The Paul McCartney Project

I Call Your Name

Written by Lennon - McCartney

Album This song officially appears on the The Beatles' Second Album (Mono) Official album.
Timeline This song has been officially released in 1964
Timeline This song has been written (or started being written) in 1958 (Paul McCartney was 16 years old)
Sessions This song has been recorded during the following sessions

Spread the love! If you like what you are seeing, share it on social networks and let others know about The Paul McCartney Project.

Song facts

From Wikipedia:

I Call Your Name” is a song written primarily by John Lennon and credited to Lennon–McCartney. It was released in the US on The Beatles’ Second Album on 16 May 1964 and in the UK on the Long Tall Sally EP on 19 June 1964.

Overview

Lennon wrote the song prior to the formation of the Beatles. In 1963, he gave the song to Billy J. Kramer of The Dakotas, another Liverpool band who were signed to Parlophone by George Martin. Kramer released it as the B-side of the single “Bad to Me“, another Lennon–McCartney composition.

Lennon was reportedly dissatisfied with the Dakotas’ arrangement of his song as well as its position as the single’s B-side, so the Beatles recorded their own version. The song features George Harrison playing the Rickenbacker 360/12 guitar, offering the distinctive sound of the famous guitar to the world for the first time.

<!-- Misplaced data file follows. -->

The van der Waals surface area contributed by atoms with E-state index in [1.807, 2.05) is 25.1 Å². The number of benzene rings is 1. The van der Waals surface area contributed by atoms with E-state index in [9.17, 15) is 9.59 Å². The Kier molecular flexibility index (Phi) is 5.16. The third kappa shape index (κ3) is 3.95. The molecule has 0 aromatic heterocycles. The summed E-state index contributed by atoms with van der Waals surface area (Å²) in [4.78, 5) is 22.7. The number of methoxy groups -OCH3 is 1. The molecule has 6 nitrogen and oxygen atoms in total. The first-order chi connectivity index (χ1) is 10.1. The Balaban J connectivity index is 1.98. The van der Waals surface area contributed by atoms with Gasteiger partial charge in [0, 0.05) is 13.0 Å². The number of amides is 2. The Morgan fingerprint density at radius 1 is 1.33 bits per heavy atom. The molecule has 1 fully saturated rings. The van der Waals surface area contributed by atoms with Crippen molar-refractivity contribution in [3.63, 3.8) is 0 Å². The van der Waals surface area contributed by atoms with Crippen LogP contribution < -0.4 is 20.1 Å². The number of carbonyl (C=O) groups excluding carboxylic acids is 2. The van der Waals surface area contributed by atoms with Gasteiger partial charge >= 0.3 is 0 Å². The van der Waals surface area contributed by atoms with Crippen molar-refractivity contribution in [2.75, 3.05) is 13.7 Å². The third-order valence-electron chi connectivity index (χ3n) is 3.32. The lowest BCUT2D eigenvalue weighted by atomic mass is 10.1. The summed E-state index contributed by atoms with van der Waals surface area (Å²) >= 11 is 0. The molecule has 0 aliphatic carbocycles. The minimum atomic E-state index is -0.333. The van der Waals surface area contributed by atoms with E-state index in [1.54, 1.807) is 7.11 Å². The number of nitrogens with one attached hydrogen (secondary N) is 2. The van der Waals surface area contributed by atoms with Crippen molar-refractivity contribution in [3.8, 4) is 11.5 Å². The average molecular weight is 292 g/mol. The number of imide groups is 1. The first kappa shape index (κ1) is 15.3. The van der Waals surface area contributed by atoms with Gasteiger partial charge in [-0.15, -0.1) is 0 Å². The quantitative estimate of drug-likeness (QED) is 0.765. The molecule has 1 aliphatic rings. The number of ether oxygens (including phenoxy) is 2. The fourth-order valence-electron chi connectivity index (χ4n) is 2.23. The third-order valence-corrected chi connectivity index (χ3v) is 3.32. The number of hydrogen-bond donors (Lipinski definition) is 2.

The opening guitar riff differs slightly between the mono and stereo mixes. The cowbell also starts earlier in the mono mix. It first appeared in the United States on the Capitol Records release The Beatles’ Second Album, appearing later in the United Kingdom on the EP Long Tall Sally.

The song’s instrumental bridge is the Beatles’ first attempt at ska.

The song was never added to the 1964 film A Hard Day’s Night because director Richard Lester rejected it for sounding too similar to “You Can’t Do That,” which was recorded five days prior and featured on the non-soundtrack side of the album release.

I Call Your Name” was re-released in 1988 on the compilation album Past Masters.

The Beatles recorded the song for the BBC radio programme Saturday Club on 31 March 1964 (transmitted 4 April 1964). However, this performance has not been commercially released.

From earlybeatlessongs:

Written at the start of 1958, as a stab at the blues idiom, Lennon developed this song with McCartney in his bedroom at Mendips (251 Menlove Avenue). The Quarry Men/Beatles apparently never performed it, but in 1963 is was exhumed for one of Brian Epstein’s acts – Billy J Kramer and the Dakotas – who used it as a B-side (to Lennon-McCartney’s “Bad To Me”).

Paul McCartney, in Many Years From Now, by Barry Miles: